“I raised my hand to answer a question … saying ‘Well, we are responsible to our constituents.’ And they said, ‘Oh, no, ma’am, you are not. You are responsible to students and the teachers you have hired,’” Loflin said.
The ideological split was also clear from the candidates’ answers to questions about book challenges, another topic that generated heated comments from more than 20 parents and residents at the previous night’s school board meeting. One parent brought a list of 153 books that he said would be “dangerous” to children and leafed through several books while making his points to the board.
Jackson said it was a powerful to hear from parents of different cultures, speaking different languages through translators, as they spoke to the board about content they found objectionable in books at the city schools’ libraries.
“Parents are concerned for their children,” said Jackson, who runs Black Tea Investing, LLC. “I think that parents have the right to be concerned as far as books that are in the schools. When there’s a book that has images of sexual acts being performed, that raises concerns, rightfully so.”
Hill alluded to last fall’s controversy over a book that was challenged and reviewed. He said he was most concerned that he didn’t know how the committee that reviewed the issue was formed or who was on it.
Kohen and Phillips pushed back, saying they feared that many parents who spoke during Tuesday’s board meeting aren’t getting accurate information or the full context about the contents of the books.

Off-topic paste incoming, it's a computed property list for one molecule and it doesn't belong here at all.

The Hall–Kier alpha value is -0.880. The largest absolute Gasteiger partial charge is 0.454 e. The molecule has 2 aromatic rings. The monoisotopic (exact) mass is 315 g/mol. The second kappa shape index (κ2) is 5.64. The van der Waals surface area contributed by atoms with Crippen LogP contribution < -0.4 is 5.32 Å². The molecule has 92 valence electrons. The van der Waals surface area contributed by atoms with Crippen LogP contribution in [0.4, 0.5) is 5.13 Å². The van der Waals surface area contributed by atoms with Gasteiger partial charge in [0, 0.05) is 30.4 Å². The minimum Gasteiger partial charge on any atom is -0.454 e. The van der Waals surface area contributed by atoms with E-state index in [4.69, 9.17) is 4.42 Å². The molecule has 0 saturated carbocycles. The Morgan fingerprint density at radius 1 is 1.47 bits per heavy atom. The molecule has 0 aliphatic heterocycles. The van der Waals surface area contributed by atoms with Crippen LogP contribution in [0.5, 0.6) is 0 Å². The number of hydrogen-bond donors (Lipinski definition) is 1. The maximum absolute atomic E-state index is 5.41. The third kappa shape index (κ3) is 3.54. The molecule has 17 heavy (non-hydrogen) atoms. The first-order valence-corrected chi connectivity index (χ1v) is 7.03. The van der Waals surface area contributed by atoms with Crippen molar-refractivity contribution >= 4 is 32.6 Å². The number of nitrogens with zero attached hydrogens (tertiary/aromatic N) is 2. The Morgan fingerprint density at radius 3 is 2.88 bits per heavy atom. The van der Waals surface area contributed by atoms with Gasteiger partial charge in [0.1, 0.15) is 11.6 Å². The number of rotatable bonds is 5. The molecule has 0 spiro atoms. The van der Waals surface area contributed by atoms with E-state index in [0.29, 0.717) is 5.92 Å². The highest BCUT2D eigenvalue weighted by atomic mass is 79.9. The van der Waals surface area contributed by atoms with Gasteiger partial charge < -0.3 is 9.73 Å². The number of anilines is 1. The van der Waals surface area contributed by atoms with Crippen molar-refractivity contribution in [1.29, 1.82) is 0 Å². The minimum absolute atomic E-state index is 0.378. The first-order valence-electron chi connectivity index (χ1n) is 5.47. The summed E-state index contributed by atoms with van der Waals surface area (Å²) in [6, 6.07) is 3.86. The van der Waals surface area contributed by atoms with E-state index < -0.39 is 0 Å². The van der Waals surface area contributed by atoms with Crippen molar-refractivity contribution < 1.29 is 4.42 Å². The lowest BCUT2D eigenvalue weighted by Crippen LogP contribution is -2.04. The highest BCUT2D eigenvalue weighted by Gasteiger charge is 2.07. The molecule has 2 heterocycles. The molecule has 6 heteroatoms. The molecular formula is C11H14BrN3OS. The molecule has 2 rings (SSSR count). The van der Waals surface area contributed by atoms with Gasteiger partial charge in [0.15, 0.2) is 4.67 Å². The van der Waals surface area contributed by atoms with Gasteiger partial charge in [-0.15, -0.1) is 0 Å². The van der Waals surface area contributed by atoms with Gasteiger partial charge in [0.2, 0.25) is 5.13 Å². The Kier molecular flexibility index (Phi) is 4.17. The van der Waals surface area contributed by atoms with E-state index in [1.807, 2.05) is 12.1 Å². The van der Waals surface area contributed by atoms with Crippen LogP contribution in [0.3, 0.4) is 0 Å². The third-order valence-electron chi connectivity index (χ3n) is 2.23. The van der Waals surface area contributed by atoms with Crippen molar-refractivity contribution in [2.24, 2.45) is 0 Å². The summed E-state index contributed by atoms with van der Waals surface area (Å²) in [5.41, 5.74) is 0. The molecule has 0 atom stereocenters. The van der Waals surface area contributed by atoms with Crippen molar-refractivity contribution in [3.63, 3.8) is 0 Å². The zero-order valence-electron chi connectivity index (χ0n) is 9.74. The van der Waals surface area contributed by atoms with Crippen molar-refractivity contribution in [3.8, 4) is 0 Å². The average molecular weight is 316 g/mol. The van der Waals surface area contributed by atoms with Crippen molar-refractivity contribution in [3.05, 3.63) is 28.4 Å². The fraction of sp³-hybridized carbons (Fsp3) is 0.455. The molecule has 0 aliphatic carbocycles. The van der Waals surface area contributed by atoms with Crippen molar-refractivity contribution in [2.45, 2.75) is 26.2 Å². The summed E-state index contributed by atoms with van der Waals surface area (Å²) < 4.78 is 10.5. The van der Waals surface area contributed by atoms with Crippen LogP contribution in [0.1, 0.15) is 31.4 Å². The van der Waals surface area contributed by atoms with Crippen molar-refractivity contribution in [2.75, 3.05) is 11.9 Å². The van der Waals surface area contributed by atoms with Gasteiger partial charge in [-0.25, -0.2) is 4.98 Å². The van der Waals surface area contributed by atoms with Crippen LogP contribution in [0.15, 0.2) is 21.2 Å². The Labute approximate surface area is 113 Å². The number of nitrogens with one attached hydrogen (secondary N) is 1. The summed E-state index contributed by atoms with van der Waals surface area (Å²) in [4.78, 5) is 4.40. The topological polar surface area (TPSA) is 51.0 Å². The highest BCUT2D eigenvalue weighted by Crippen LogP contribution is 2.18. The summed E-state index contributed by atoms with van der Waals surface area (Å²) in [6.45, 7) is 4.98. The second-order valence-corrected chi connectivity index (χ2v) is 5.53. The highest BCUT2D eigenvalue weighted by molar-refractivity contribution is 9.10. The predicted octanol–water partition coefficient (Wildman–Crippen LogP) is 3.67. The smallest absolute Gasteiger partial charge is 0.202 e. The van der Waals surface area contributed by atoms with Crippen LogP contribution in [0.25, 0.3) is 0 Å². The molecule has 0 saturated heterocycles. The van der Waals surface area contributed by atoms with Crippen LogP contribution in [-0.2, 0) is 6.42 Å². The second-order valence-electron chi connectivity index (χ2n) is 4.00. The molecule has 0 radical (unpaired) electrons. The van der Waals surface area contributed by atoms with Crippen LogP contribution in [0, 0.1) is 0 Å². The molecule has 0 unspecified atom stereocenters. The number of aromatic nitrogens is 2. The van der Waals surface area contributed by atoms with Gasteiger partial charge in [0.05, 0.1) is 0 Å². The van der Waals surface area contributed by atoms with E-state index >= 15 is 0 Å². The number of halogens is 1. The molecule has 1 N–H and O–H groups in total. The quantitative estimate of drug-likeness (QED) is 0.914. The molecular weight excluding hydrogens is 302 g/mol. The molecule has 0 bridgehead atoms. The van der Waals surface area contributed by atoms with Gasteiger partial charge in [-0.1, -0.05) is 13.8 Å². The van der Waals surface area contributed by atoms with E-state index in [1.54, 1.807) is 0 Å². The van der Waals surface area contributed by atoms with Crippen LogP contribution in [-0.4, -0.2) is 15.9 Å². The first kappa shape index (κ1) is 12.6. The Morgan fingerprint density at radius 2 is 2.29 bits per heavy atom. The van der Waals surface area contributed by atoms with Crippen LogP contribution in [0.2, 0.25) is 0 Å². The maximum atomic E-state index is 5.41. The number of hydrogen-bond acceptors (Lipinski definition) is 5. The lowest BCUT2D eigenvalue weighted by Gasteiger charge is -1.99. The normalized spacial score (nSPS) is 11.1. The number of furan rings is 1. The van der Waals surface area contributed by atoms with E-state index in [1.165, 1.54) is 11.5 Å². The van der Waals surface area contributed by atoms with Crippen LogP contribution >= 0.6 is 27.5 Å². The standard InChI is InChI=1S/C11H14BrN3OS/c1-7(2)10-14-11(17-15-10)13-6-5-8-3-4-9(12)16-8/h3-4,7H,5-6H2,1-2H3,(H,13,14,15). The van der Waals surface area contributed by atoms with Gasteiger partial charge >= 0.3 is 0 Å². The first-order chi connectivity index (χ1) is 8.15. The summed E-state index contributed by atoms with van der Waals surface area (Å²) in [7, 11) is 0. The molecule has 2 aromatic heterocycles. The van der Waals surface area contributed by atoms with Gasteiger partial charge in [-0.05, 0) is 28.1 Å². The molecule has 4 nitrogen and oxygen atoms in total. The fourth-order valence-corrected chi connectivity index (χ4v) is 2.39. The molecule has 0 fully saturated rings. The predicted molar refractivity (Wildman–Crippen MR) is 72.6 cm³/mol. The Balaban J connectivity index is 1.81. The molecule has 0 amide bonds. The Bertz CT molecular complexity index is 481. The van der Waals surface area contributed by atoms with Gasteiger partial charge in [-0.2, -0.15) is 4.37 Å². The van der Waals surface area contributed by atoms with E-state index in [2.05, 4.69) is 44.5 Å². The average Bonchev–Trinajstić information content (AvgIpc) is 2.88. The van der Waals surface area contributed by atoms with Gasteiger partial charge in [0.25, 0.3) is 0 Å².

“It seems to me that there’s a whole body of lies going around in our society,” Kohen said, prompting some applause. “Books being banned is a scary prospect to me.”
And Loflin, a licensed professional counselor, urged parents who are concerned about a book to reach out to school librarians. She said she did that when she found her daughter reading a book about Barbie, which Loflin said made her uncomfortable because of unrealistic body image expectations.
“Parents have so many connections to our schools,” she said. “We don’t actually need to come into school board meetings and wave books around and show banned book lists.”
There were points the five candidates largely agreed upon. For instance, all said raising teacher pay could help attract teachers, although several candidates said salary increases aren’t enough.
Loflin said time for lesson planning is a scarce resource for most teachers.
“They also need communication, and they need support,” Loflin said. “They need support all the way around, from the school board all the way down … and they need it from families, too … When parents call and yell at you, that’s a job you don’t want to do.”
Phillips, who has taught science courses at JMU and Blue Ridge Community College, said increasing professional development and chances to “recharge and reset” can help with job satisfaction by “giving them an opportunity to flex their creativity.”
Jackson said providing more help from substitute teachers is another measure the district could take.
“We lost some really qualified, high-quality teachers” in the wake of the pandemic, Hill said, before bringing his answer back to his overarching point of wanting to establish a culture in the district that is welcoming to families. “Because how are we going to attract if we are repelling?”
Kohen, a retired economics professor who has lived in Harrisonburg for 46 years, said he would like to see the city government kick in more money to support education.
“Harrisonburg citizens, forgive me, you’re undertaxed because the services are well beyond the taxes that you pay,” he said, in response to a question about the adequacy of the city’s financial support. “I think the city government could do a much better job of supporting education.”